Defendant has violated the Constitution during the opening moments of his presidency and is poised to do so continually thereafter for the duration of his administration.  Specifically, Defendant has committed and will commit Foreign Emoluments Clause violations involving at least: (a) leases held by foreign-government-owned entities in New York’s Trump Tower; (b) room reservations and the use of venues and other services and goods by foreign governments and diplomats at Defendant’s Washington, D.C. hotel; (c) hotel stays, property leases, and other business transactions tied to foreign governments at other domestic and international establishments owned, operated, or licensed by Defendant; (d) payments from foreign-government-owned broadcasters related to rebroadcasts and foreign versions of the television program “The Apprentice” and its spinoffs; and (e) property interests or other business dealings tied to foreign governments in numerous other countries.

The complaint goes on to detail numerous financial arrangements between Trump businesses and foreign entities.  For example, the complaint notes in some detail that the largest tenant of Trump Tower in New York is the Industrial and Commercial Bank of China (“ICBC”), “which is a Chinese majority-state-owned enterprise.”  Other examples:

The Trump International Hotel Washington, D.C. recently opened and is located at 1100 Pennsylvania Avenue N.W., Washington, D.C. 20004, just blocks from the White House.  Defendant owns and controls this hotel through various entities. 

*     *     *

Defendant, through entities he owns, receives payments made to the Trump International Hotel by guests who stay in hotel rooms or pay for a venue or other goods or services in this hotel.

*     *     *

Since the election, Trump International Hotel has specifically marketed itself to the diplomatic community.

Subsequent to Defendant’s election, the Trump International Hotel held an event where it pitched the hotel to about 100 foreign diplomats. 

The hotel also hired a “director of diplomatic sales” to facilitate business with foreign states and their diplomats and agents, luring the director away from a competitor hotel in Washington.

Diplomats and their agents have expressed an intention to stay at or hold events at the Trump International Hotel.  One “Middle Eastern diplomat” told the Washington Post about the hotel: “Believe me, all the delegations will go there.”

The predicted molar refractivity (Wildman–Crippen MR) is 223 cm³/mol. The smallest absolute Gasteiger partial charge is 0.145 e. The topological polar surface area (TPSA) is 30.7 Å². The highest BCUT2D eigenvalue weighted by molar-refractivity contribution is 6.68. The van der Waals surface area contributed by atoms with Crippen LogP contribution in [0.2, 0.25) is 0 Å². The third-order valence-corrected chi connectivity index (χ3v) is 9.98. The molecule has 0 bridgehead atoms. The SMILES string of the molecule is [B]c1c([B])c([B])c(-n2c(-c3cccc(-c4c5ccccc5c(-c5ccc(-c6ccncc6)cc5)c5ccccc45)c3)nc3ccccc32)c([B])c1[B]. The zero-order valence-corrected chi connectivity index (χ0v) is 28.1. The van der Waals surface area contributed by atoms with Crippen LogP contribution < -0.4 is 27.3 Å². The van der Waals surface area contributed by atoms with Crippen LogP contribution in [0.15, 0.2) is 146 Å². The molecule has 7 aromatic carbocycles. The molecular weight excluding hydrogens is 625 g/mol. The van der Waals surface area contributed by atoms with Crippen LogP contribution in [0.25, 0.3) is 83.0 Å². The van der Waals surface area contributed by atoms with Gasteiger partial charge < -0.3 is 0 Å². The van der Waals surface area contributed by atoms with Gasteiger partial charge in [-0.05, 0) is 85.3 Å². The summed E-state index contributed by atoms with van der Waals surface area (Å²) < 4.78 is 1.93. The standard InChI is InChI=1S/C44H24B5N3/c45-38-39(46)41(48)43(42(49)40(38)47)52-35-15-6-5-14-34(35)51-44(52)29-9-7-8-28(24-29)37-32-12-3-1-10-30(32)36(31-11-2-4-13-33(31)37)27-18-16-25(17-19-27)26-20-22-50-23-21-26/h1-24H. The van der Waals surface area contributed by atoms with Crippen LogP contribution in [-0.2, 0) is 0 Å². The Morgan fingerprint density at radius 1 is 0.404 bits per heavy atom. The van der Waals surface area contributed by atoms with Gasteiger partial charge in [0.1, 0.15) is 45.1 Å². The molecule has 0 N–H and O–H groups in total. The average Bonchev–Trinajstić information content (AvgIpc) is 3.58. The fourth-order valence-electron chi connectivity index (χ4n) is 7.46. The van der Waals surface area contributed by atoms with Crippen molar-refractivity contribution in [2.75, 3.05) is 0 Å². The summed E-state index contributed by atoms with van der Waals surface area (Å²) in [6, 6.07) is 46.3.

An “Asian diplomat”explained: “Why wouldn’t I stay at his hotel blocks from the White House, so I can tell the new president, ‘I love your new hotel!’  Isn’t it rude to come to his city and say, ‘I am staying at your competitor?’”

In April, CREW expanded its complaint adding Restaurant Opportunities Centers United and a woman who books embassy events for two Washington hotels to its complaint.  Restaurant Opportunities Centers United represents more than 200 restaurants and nearly 25,000 employees. Its clients compete directly with restaurants that Mr. Trump owns or in which he has a financial interest.

Per Sharon LaFraniere, writing for the New York Times

By failing to sufficiently distance himself from his companies, CREW has charged, Mr. Trump has violated clauses of the Constitution that ban the acceptance of any government-bestowed benefits, or “emoluments,” either at home or abroad. Among those benefits, the organization contends, was China’s decision this year to grant preliminary approval of 38 trademarks protecting Mr. Trump’s name.

Justice Department lawyers, who have been working for weeks on their answer to the lawsuit, plan to counter that the framers of the Constitution meant only to rule out gifts and compensation for services. The Justice Department is expected to argue that ordinary arm’s length transactions for services, like the payment of a restaurant bill at a hotel, are not prohibited.

They will also contend that only Congress can intervene if a president violates either the domestic or foreign emoluments clause of the Constitution. Under the separation of powers doctrine, they argue, courts are powerless to act.

Personally, I’m not sufficiently knowledgeable about the emoluments clauses to have an opinion regarding the merits of the case.  I do find it deeply troubling, however, that our president has been holding diplomatic meetings at his Mar a Lago resort, and that the State Department posted a de facto ad regarding Mar a Lago.  I also find it troubling that tax payor dollars are being used to defend the president and fight the CREW lawsuit (the Justice Department is defending the case).

 The Amended Complaint in Citizens For Responsibility And Ethics In Washington, Restaurant Opportunities Centers (ROC) United, Inc. and Jill Phaneuf v. Donald J. Trump


 Andrew Denney, “Trump Business Competitors Allege Unfair Impact in Emoluments Suit,” New York Law Journal, April 18, 2017


 CREW Press Release upon filing its complaint


Japan PM Abe at Mar a Lago:  Julie Hirschfeld Davis, “A Presidential Golf Outing, With a Twist: Trump Owns the Place,” New York Times, Feb 11, 2017
State Department Website and Mar a Lago:  The Washington Post


State Department Website and Mar a Lago:  The Daily Beast


The Psychology of Fake News: